The Atlantic– To find the world’s most sinister examples of mind control, don’t look to science fiction. Instead, go to a tropical country like Brazil, and venture deep into the jungle. Find a leaf that’s hanging almost exactly 25 centimeters above the forest floor, no more and no less. Now look underneath it. If you’re in luck, you might find an ant clinging to the leaf’s central vein, jaws clamped tight for dear life. But this ant’s life is already over. And its body belongs to Ophiocordyceps unilateralis, the zombie-ant fungus.
When the fungus infects a carpenter ant, it grows through the insect’s body, draining it of nutrients and hijacking its mind. Over the course of a week, it compels the ant to leave the safety of its nest and ascend a nearby plant stem. It stops the ant at a height of 25 centimeters—a zone with precisely the right temperature and humidity for the fungus to grow. It forces the ant to permanently lock its mandibles around a leaf. Eventually, it sends a long stalk through the ant’s head, growing into a bulbous capsule full of spores. And because the ant typically climbs a leaf that overhangs its colony’s foraging trails, the fungal spores rain down onto its sisters below, zombifying them in turn.
We all know about that creepy guy who comes to your Frosh orientation week and hypnotizes some eager co-eds into clucking like a chicken or taking off their shirts. (I wish) He shocks and awes the crowd with his supposed mind control shtick, then probably heads back to his shitty life as an argyle sweater-wearing high school guidance counselor. But what we didn’t know was that the real mind control game is not happening in some CIA lab at Area 51, it’s happening under our feet. (not our feet, some Brazillian’s feet)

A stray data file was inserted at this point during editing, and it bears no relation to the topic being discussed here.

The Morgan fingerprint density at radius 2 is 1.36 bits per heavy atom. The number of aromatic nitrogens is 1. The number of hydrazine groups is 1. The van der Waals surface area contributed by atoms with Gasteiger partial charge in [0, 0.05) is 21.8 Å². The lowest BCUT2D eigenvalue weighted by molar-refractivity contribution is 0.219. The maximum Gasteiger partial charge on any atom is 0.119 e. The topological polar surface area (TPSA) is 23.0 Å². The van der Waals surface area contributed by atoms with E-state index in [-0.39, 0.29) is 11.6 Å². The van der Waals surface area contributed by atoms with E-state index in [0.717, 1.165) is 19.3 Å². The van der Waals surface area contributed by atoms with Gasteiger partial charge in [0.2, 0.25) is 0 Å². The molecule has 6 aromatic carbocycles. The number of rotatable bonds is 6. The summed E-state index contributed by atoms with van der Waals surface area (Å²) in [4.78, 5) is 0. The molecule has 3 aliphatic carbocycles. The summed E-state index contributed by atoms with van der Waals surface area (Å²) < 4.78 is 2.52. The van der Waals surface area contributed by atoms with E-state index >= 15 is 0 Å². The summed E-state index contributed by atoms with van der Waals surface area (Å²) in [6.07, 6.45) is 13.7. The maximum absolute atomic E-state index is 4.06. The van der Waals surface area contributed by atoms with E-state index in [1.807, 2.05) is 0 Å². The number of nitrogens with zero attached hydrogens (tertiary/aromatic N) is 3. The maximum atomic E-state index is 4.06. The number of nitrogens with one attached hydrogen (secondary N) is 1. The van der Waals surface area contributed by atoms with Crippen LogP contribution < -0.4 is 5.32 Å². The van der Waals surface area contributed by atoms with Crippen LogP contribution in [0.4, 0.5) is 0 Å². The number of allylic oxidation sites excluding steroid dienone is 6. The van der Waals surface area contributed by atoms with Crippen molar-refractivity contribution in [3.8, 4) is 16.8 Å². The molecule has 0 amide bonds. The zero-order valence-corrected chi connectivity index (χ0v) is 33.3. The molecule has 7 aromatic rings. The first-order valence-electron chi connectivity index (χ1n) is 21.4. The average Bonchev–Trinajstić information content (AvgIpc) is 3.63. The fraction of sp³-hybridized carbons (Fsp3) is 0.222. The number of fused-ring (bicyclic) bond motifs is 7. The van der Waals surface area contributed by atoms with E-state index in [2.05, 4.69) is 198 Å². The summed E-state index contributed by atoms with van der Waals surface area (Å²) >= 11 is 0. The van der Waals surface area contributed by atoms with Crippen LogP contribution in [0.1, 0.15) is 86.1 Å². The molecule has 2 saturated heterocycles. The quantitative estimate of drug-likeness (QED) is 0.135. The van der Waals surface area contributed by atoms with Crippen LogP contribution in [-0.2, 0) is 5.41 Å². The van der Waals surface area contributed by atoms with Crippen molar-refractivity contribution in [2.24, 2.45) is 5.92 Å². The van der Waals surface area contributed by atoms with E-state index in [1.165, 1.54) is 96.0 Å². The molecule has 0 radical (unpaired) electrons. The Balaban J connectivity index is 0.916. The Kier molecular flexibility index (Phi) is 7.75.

Colonies of Ants in the forests of Brazil are becoming infected with a fungus that essentially creates an army of cells that work together to control its muscles. Eventually, it becomes so sophisticated that it forces the Ant to climb a plant stem, grow a long toothpick like stalk out of its head, and sprinkle some more of that fungus onto its unsuspecting ant homies. The worst part about this is apparently the fungus doesn’t affect the ant’s brain.
Hughes thinks the fungus might also exert more direct control over the ant’s muscles, literally controlling them “as a puppeteer controls as a marionette doll.” Once an infection is underway, he says, the neurons in the ant’s body—the ones that give its brain control over its muscles—start to die. Hughes suspects that the fungus takes over. It effectively cuts the ant’s limbs off from its brain and inserts itself in place, releasing chemicals that force the muscles there to contract. If this is right, then the ant ends its life as a prisoner in its own body. Its brain is still in the driver’s seat, but the fungus has the wheel.
What the flying fuck! So not only is this fungus taking over the ants muscles and forcing it to splooge this disease all over the colony, it’s doing it with the ant’s brain fully intact and functional. And the prisoners at Guantanamo think they have it bad. I’d take a lifetime of Waterboarding and nipple clamps over this involuntary fungal genocide.
P.S I wonder what the Stockholm syndrome is like in that brain.